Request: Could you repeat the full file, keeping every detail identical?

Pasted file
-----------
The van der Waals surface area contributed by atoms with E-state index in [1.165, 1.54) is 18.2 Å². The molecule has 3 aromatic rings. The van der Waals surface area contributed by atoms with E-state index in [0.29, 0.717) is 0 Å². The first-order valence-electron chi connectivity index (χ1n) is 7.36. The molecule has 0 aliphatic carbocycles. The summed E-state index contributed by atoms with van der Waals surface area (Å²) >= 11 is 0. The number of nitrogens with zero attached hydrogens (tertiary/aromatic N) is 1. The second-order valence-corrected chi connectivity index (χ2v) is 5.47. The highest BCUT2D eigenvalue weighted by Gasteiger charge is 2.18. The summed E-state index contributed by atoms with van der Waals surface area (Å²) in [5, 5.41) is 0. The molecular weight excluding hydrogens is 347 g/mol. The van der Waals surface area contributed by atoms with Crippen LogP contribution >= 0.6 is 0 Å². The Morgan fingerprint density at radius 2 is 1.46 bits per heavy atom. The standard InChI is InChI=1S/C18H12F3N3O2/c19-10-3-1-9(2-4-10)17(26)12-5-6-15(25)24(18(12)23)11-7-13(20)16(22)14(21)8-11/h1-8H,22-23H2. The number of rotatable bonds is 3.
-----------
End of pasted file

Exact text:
The van der Waals surface area contributed by atoms with E-state index in [1.165, 1.54) is 18.2 Å². The molecule has 3 aromatic rings. The van der Waals surface area contributed by atoms with E-state index in [0.29, 0.717) is 0 Å². The first-order valence-electron chi connectivity index (χ1n) is 7.36. The molecule has 0 aliphatic carbocycles. The summed E-state index contributed by atoms with van der Waals surface area (Å²) >= 11 is 0. The number of nitrogens with zero attached hydrogens (tertiary/aromatic N) is 1. The second-order valence-corrected chi connectivity index (χ2v) is 5.47. The highest BCUT2D eigenvalue weighted by Gasteiger charge is 2.18. The summed E-state index contributed by atoms with van der Waals surface area (Å²) in [5, 5.41) is 0. The molecular weight excluding hydrogens is 347 g/mol. The van der Waals surface area contributed by atoms with Crippen LogP contribution >= 0.6 is 0 Å². The Morgan fingerprint density at radius 2 is 1.46 bits per heavy atom. The standard InChI is InChI=1S/C18H12F3N3O2/c19-10-3-1-9(2-4-10)17(26)12-5-6-15(25)24(18(12)23)11-7-13(20)16(22)14(21)8-11/h1-8H,22-23H2. The number of rotatable bonds is 3.